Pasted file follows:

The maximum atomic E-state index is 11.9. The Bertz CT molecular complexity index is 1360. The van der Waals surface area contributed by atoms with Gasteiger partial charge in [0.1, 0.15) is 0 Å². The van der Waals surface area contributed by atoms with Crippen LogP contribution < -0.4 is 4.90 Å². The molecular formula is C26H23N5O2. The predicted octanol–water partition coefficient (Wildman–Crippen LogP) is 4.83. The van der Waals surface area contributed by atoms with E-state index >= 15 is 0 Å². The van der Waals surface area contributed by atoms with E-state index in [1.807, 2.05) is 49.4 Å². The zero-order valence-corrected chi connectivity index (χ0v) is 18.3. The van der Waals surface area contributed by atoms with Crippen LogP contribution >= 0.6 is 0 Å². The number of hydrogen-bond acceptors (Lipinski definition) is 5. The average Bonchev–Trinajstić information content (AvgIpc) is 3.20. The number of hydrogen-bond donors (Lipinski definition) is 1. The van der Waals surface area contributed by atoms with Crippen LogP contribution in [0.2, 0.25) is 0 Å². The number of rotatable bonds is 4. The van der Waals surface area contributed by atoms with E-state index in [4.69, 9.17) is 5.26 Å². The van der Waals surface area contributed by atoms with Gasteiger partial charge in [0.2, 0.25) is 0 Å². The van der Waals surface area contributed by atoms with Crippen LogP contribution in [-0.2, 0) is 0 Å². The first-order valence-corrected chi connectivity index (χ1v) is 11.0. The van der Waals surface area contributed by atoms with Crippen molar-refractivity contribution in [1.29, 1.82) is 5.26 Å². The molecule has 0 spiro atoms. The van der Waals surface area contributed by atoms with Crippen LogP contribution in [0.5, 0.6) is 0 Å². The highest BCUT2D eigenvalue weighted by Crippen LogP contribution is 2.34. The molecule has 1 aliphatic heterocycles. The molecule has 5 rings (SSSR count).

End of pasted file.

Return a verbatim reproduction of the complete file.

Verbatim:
The maximum atomic E-state index is 11.9. The Bertz CT molecular complexity index is 1360. The van der Waals surface area contributed by atoms with Gasteiger partial charge in [0.1, 0.15) is 0 Å². The van der Waals surface area contributed by atoms with Crippen LogP contribution < -0.4 is 4.90 Å². The molecular formula is C26H23N5O2. The predicted octanol–water partition coefficient (Wildman–Crippen LogP) is 4.83. The van der Waals surface area contributed by atoms with E-state index >= 15 is 0 Å². The van der Waals surface area contributed by atoms with E-state index in [1.807, 2.05) is 49.4 Å². The zero-order valence-corrected chi connectivity index (χ0v) is 18.3. The van der Waals surface area contributed by atoms with Crippen LogP contribution >= 0.6 is 0 Å². The number of hydrogen-bond acceptors (Lipinski definition) is 5. The average Bonchev–Trinajstić information content (AvgIpc) is 3.20. The number of hydrogen-bond donors (Lipinski definition) is 1. The van der Waals surface area contributed by atoms with Crippen LogP contribution in [0.2, 0.25) is 0 Å². The number of rotatable bonds is 4. The van der Waals surface area contributed by atoms with E-state index in [4.69, 9.17) is 5.26 Å². The van der Waals surface area contributed by atoms with Gasteiger partial charge in [0.2, 0.25) is 0 Å². The van der Waals surface area contributed by atoms with Crippen LogP contribution in [-0.2, 0) is 0 Å². The first-order valence-corrected chi connectivity index (χ1v) is 11.0. The van der Waals surface area contributed by atoms with Crippen molar-refractivity contribution in [1.29, 1.82) is 5.26 Å². The molecule has 0 spiro atoms. The van der Waals surface area contributed by atoms with Crippen LogP contribution in [0.5, 0.6) is 0 Å². The highest BCUT2D eigenvalue weighted by Crippen LogP contribution is 2.34. The molecule has 1 aliphatic heterocycles. The molecule has 5 rings (SSSR count).